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Publication numberUS3490816 A
Publication typeGrant
Publication dateJan 20, 1970
Filing dateDec 18, 1967
Priority dateDec 18, 1967
Publication numberUS 3490816 A, US 3490816A, US-A-3490816, US3490816 A, US3490816A
InventorsJoseph Lyman
Original AssigneeCambridge Thermionic Corp
Export CitationBiBTeX, EndNote, RefMan
External Links: USPTO, USPTO Assignment, Espacenet
Regulated suspension system
US 3490816 A
Abstract  available in
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Claims  available in
Description  (OCR text may contain errors)

Jan. 20, 1970 J. LYMAN REGULATED SUSPENSION SYSTEM Filed Dec. 18, 1967 :7 amt- 35 United States Patent 3,490,816 REGULATED SUSPENSION SYSTEM Joseph Lyman, Northport, N.Y., assignor to Cambridge Thermionic Corporation, Cambridge, Mass., a corporation of Massachusetts Filed Dec. 18, 1967, Ser. No. 691,482 Int. Cl. F16c 39/06 U.S. Cl. 308- 4 Claims ABSTRACT OF THE DISCLOSURE A suspension system consisting of a pair of controllable force-appliers such as electromaguets oppositely disposed about a suspended object, such as a rotor, to exert oppositely directed forces thereon, said force-appliers being included in a servo system arranged to vary their forces differentially for opposing movement of the object away from its desired position between said force-appliers, and so arranged, as by means of an electrically variable amplification control circuit, to reduce the sensitivity to rate of movement of the object as the displacement of the object from its desired position increases.

BACKGROUND OF THE INVENTION The present invention relates to suspension systems, and is particularly concerned with improved suspension apparatus in which forces exerted on a suspended object to retain it in a desired position are regulated according to its displacement from said position and its rate of movement relative to said position.

'Examples of suspension systems in which electromagnets are used for exerting the suspension forces are set forth in U.S. Patent No. 3,243,238, U.S. patent applica tion Ser. No. 522,726, filed Ian. 24, 1966, and U.S. patent application Ser. No. 691,284 filed concurrently with this application and entitled Suspension System. The aboveidentified patent and applications disclose suspension systems which support the weight of the suspended object when operated in the earths gravitational field or under acceleration forces of comparable magnitude, the magnetic suspension forces being varied according to the displacement and rate of movement of the suspended object. Alternating or direct current energization of the suspending magnets may be employed, one advantage of direct-current energization being its capability of exerting forces for a given amount of power applied.

As described more particularly in my above-designated U.S. patent applications, the rate-of-movement responsive signal component should in general be made to predominate over the displacement responsive component in regulating the electrical energization of the force applying magnets. If the suspended object is at or near the desired position, e.g., substantially evenly spaced from two oppositely disposed force applying magnets, the variation of the energization of said oppositely disposed magnets in accordance with a highly amplified version of a signal representative of rate of movement toward one of the magnets and away from the other strongly resists motion of the object. By greatly depressing the energization of the magnet toward which the suspended object moves and greatly increasing the energization of the opposite magnet even in response to a relatively slow rate of movement, the system is made to perform as though the linear movement of the suspended object were damped by a very viscous fluid medium. To this control effect is added a further control component in response to displacement of the suspended object. By virtue of the simultation of high viscosity damping to oppose motion of the object from one magnet toward the other, and superimposing a longterm positional restoring force component, desirable control characteristics are provided.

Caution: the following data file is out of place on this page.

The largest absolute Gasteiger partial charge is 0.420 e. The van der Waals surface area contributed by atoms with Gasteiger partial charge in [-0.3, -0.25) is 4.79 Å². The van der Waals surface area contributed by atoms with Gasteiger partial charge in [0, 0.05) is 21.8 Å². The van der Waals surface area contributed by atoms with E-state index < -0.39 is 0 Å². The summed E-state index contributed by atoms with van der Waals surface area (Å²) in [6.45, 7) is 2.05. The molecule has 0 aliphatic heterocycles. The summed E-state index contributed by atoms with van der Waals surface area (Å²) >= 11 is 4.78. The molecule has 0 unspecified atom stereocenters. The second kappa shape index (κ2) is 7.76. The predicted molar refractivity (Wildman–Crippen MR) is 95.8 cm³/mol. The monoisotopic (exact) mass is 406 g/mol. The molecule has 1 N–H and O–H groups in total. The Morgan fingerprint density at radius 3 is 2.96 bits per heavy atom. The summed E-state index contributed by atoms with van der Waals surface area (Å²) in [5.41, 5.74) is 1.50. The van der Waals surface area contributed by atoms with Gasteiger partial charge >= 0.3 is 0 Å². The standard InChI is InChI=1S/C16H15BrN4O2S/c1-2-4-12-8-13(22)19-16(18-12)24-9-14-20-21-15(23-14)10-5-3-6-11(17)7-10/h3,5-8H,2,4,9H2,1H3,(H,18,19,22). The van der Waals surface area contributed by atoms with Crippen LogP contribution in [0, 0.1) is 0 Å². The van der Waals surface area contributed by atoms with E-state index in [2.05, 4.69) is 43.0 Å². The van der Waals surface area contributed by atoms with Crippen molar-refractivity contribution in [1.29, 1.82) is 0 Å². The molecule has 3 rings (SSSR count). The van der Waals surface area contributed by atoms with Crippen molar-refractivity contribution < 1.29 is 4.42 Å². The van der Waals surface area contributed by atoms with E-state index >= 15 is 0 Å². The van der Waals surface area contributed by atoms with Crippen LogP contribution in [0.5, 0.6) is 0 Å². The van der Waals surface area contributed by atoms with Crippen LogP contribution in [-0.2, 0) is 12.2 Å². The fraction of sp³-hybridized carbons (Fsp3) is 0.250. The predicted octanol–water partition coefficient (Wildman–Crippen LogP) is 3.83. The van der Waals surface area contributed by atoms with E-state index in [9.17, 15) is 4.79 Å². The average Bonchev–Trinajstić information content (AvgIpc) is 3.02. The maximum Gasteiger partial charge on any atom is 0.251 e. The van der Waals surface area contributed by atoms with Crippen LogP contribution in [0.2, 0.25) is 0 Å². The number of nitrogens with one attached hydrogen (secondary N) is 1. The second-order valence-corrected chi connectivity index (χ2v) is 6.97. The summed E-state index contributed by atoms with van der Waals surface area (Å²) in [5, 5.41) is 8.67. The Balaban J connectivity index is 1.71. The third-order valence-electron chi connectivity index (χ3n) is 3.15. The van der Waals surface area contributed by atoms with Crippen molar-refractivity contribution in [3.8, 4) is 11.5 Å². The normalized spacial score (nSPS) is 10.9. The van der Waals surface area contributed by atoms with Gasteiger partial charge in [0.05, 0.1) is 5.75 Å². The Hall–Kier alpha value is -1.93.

When the suspended object of the system described above is at or very near its neutral position, the tendency of the rate control component to predominate over the displacement component is especially advantageous. It provides great stiffness against any substantial velocity of movement of the object away from its intended position. On the other hand, when the suspended object is appreciably displaced from its neutral position, the predominance of the rate control component may under some circumstances cause undersirable delay in restoration of the object to its neutral position.

SUMMARY OF THE INVENTION In accordance with the present invention, the relative contributions of the rate responsive signal and the displacement responsive signal to the control effect are varied in accordance with the magnitude of the displacement of the suspended object, so that the predominance of the rate signal is reduced as the displacement from the intended position increases. In a preferred embodiment of the invention, this is accomplished by employing an automatic gain control circuit to reduce the gain of the rate responsive signal amplifier to a minimum value when the suspended element is at a positional extreme and to permit maximum gain when the suspended element is in its normal position. This automatic gain control circuit may employ rectifiers, as more fully set forth below, to reduce the gain of the rate responsive signal amplifier when the suspended element moves away in either direction from its normal position. Accordingly, the amplifier responsive to the displacement signal is enabled to bring about sufficient magnetic attraction by a force applying stator magnet to readily move the suspended element away from an extreme position adjacent the opposite force applying stator magnet. Without such gain reduction, a very small rate responsive signal in the rate amplifier greatly delays the action exerted by the more distant stator magnet which is at a disadvantage because of a gap length nearly double its normal length.